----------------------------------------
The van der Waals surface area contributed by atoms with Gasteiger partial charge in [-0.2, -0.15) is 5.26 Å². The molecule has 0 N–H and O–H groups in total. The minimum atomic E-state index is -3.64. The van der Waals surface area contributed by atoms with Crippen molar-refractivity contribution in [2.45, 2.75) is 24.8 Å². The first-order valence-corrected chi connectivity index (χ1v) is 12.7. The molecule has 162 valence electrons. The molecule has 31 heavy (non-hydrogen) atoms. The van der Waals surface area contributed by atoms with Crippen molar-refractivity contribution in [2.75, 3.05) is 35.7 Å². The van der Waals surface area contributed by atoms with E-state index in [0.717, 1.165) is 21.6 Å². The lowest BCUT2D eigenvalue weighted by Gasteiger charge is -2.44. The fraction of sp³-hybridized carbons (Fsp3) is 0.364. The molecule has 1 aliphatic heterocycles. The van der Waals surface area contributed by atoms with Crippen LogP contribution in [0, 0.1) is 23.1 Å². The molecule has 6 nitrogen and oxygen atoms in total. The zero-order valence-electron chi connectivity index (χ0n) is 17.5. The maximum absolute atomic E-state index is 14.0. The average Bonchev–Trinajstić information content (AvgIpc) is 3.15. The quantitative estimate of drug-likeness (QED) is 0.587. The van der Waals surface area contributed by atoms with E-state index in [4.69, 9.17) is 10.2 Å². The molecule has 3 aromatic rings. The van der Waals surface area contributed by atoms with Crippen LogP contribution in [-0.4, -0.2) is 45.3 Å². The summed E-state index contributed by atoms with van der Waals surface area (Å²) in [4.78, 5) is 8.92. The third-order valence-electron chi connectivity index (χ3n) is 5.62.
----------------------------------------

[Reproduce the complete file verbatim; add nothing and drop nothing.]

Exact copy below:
The van der Waals surface area contributed by atoms with Gasteiger partial charge in [-0.2, -0.15) is 5.26 Å². The molecule has 0 N–H and O–H groups in total. The minimum atomic E-state index is -3.64. The van der Waals surface area contributed by atoms with Crippen molar-refractivity contribution in [2.45, 2.75) is 24.8 Å². The first-order valence-corrected chi connectivity index (χ1v) is 12.7. The molecule has 162 valence electrons. The molecule has 31 heavy (non-hydrogen) atoms. The van der Waals surface area contributed by atoms with Crippen molar-refractivity contribution in [2.75, 3.05) is 35.7 Å². The van der Waals surface area contributed by atoms with E-state index in [0.717, 1.165) is 21.6 Å². The lowest BCUT2D eigenvalue weighted by Gasteiger charge is -2.44. The fraction of sp³-hybridized carbons (Fsp3) is 0.364. The molecule has 1 aliphatic heterocycles. The van der Waals surface area contributed by atoms with Crippen LogP contribution in [0, 0.1) is 23.1 Å². The molecule has 6 nitrogen and oxygen atoms in total. The zero-order valence-electron chi connectivity index (χ0n) is 17.5. The maximum absolute atomic E-state index is 14.0. The average Bonchev–Trinajstić information content (AvgIpc) is 3.15. The quantitative estimate of drug-likeness (QED) is 0.587. The van der Waals surface area contributed by atoms with E-state index in [4.69, 9.17) is 10.2 Å². The molecule has 3 aromatic rings. The van der Waals surface area contributed by atoms with Crippen LogP contribution in [-0.4, -0.2) is 45.3 Å². The summed E-state index contributed by atoms with van der Waals surface area (Å²) in [4.78, 5) is 8.92. The third-order valence-electron chi connectivity index (χ3n) is 5.62.